Helping kids stay safe when you’re out and about can be challenging, especially when your attention is on other things.
The younger they are, the more likely to be distracted by something. Meanwhile, the older they are, the more likely they are to engage in high-risk behaviour. This can make it difficult to tailor safety guidance and education to both younger and older kids.
But there are a few things you can do to keep your children or grandchildren as safe as possible, reducing the chances of them suffering a personal injury or even a potential crime.
When you’re in the car
If you’re heading somewhere in the car, you need to set the example. Never let them see you take your phone out unless you’re safely stopped and the engine is off. If you need to look up new directions, make sure you’ve pulled over before using your sat nav or phone to find out where you’re going.
This will help them understand the importance of not being distracted when they’re old enough to get behind the wheel themselves.
You’ll also have to make sure you’re always wearing a seatbelt. If you don’t wear one every time you get into a vehicle, how can you expect a child to listen to you when you tell them to put theirs on? This has a huge impact on injury severity if a car accident were to happen.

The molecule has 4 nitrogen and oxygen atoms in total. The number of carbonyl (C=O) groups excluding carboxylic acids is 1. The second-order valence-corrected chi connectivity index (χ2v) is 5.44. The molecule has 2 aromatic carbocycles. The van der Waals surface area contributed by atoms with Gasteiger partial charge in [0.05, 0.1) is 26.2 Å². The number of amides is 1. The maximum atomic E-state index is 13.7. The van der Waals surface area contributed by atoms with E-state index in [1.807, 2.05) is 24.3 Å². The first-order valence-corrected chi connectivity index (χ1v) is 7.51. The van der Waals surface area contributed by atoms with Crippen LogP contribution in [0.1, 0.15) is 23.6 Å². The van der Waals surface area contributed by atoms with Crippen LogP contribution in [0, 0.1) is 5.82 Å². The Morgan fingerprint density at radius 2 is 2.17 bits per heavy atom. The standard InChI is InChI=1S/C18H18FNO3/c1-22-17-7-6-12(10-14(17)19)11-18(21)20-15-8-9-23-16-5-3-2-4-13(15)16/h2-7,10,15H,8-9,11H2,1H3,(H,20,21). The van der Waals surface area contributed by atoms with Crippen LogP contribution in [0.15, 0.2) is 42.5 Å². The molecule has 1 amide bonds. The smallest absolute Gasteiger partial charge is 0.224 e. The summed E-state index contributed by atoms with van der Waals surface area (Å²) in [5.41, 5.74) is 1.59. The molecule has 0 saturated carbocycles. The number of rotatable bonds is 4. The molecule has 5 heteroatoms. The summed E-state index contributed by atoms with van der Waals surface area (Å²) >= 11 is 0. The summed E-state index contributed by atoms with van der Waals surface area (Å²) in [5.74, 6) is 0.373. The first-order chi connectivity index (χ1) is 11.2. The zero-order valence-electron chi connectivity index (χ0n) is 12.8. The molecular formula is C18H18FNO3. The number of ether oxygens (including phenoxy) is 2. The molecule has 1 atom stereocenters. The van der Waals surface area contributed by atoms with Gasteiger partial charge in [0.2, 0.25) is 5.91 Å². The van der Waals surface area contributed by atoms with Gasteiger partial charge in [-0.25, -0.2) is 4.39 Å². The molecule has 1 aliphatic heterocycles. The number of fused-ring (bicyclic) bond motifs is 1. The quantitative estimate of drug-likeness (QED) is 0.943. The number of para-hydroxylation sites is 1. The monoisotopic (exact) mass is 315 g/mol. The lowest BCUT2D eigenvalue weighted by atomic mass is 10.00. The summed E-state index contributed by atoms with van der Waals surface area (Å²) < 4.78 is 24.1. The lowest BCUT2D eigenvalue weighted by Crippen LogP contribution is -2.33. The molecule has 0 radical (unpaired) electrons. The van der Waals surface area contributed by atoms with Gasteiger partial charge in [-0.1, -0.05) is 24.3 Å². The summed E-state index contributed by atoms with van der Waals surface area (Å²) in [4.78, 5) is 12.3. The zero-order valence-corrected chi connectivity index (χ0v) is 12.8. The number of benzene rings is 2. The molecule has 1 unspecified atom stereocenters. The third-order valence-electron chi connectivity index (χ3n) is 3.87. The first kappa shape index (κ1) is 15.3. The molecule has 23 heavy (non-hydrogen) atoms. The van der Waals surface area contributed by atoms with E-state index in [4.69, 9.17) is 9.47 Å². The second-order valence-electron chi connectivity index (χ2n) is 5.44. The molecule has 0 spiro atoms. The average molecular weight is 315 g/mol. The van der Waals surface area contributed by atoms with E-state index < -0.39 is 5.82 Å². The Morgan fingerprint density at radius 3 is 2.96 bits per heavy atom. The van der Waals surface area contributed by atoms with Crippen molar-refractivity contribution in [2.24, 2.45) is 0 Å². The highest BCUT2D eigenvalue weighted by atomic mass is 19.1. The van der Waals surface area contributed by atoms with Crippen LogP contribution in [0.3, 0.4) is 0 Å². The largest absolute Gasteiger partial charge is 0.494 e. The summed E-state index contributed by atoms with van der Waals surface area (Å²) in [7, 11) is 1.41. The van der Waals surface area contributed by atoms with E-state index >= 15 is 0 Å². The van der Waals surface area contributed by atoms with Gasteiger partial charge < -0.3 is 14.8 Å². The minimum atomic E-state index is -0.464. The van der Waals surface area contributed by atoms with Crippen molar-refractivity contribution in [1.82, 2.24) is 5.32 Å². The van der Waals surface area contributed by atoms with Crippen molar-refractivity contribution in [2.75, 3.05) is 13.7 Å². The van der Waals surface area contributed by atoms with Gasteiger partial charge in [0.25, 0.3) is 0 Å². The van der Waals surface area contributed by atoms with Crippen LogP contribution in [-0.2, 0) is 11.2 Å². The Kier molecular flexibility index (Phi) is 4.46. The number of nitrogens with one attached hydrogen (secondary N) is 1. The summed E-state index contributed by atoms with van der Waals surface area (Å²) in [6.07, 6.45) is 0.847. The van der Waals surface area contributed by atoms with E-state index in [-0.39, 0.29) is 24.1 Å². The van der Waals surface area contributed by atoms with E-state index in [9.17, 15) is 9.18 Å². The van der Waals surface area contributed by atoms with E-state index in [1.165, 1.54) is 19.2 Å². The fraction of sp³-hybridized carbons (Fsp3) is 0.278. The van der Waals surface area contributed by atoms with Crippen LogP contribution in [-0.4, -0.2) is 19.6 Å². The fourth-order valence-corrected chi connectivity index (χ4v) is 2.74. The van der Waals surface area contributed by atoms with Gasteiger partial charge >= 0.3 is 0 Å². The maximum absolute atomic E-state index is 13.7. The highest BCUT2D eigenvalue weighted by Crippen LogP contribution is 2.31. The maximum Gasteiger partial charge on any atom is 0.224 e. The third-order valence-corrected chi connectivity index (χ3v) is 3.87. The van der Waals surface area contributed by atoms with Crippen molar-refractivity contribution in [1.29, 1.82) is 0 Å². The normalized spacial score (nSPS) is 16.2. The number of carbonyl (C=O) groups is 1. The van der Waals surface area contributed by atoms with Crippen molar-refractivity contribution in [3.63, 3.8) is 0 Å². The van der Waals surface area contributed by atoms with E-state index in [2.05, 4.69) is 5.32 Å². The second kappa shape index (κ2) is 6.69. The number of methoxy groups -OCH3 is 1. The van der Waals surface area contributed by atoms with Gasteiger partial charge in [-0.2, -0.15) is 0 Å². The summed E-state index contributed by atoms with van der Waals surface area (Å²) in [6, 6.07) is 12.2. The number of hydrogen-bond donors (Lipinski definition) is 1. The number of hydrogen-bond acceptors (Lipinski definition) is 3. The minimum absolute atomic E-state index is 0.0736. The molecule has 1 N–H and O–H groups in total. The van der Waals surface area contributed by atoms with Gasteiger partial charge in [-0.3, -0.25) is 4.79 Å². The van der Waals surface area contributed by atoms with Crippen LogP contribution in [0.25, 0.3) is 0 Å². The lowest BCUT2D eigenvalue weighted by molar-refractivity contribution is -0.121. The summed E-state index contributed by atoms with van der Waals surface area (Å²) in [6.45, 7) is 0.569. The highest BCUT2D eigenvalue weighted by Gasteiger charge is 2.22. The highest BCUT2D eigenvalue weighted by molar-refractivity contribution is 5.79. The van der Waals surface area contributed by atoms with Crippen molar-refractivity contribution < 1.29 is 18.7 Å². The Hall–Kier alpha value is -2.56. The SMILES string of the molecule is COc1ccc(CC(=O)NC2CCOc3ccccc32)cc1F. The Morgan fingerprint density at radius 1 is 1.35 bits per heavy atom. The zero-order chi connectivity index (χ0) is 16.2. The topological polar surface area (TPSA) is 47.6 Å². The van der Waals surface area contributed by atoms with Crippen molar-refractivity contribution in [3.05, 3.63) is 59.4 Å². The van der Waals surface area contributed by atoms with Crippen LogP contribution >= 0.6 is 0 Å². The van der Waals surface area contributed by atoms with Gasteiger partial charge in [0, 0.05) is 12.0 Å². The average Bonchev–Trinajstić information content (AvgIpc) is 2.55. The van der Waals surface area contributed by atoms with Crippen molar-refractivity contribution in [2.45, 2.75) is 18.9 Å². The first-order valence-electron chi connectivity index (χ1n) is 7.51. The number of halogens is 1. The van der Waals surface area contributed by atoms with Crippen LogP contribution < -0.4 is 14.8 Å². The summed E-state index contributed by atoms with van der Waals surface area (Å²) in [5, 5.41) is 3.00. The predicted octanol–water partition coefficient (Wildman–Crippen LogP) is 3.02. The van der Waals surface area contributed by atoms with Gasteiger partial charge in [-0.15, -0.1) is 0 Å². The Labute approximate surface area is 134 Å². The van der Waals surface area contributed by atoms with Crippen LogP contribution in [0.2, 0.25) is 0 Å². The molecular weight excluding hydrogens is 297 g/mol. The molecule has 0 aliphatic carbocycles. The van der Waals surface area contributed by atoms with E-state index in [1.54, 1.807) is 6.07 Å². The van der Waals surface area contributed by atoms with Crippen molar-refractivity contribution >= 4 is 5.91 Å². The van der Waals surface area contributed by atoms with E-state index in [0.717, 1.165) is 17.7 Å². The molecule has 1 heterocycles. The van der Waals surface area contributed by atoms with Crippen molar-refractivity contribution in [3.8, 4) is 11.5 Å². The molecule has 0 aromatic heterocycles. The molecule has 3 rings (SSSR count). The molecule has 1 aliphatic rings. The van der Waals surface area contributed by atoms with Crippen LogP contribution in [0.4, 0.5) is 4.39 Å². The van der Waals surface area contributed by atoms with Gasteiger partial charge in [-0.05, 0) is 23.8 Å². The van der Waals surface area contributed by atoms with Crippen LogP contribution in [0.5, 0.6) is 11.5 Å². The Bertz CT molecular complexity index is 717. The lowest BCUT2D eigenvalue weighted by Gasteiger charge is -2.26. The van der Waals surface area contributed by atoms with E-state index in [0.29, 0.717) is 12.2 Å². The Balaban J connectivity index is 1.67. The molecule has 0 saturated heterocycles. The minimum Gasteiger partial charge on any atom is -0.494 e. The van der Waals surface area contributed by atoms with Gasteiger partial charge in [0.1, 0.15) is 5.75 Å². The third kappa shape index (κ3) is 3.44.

When you’re out together
When you’re out together, you’re more likely to be able to keep them safe. But it means you need to pay close attention to what they’re up to. If you’re near the water or a road, stay close and don’t let them wander off. And if you’re spending time outside, keep them covered up in the Spanish sun.
Make sure young children know who to approach for help if they get separated from you. Some people are better than others for children to approach when they get lost. Police officers, shop assistants and parents will typically be better choices.
This is when a memorised phone number can come in exceptionally handy! If they’re a little older, set a designated meeting point if you get separated – something big enough for them to recognise.
When they’re alone
When kids are a little younger, if they go out without you, make sure they know your phone number and address off by heart. This is especially important if they’re visiting and don’t know the area particularly well.
Even if they have your number in their phone, make sure they learn it. Phones can always be lost or stolen.
And to help them avoid any potential muggings or pickpocketing, teach them the importance of keeping their valuables out of sight. Help them realise that keeping their phone is more important than liking their friend’s selfie while on the bus.
Keeping kids safe when you’re out and about is often just about keeping a close eye on them. Making sure you’ve prepared them enough to know what to do if things do go wrong is also important, as children – and the situations they find themselves in – can be unpredictable.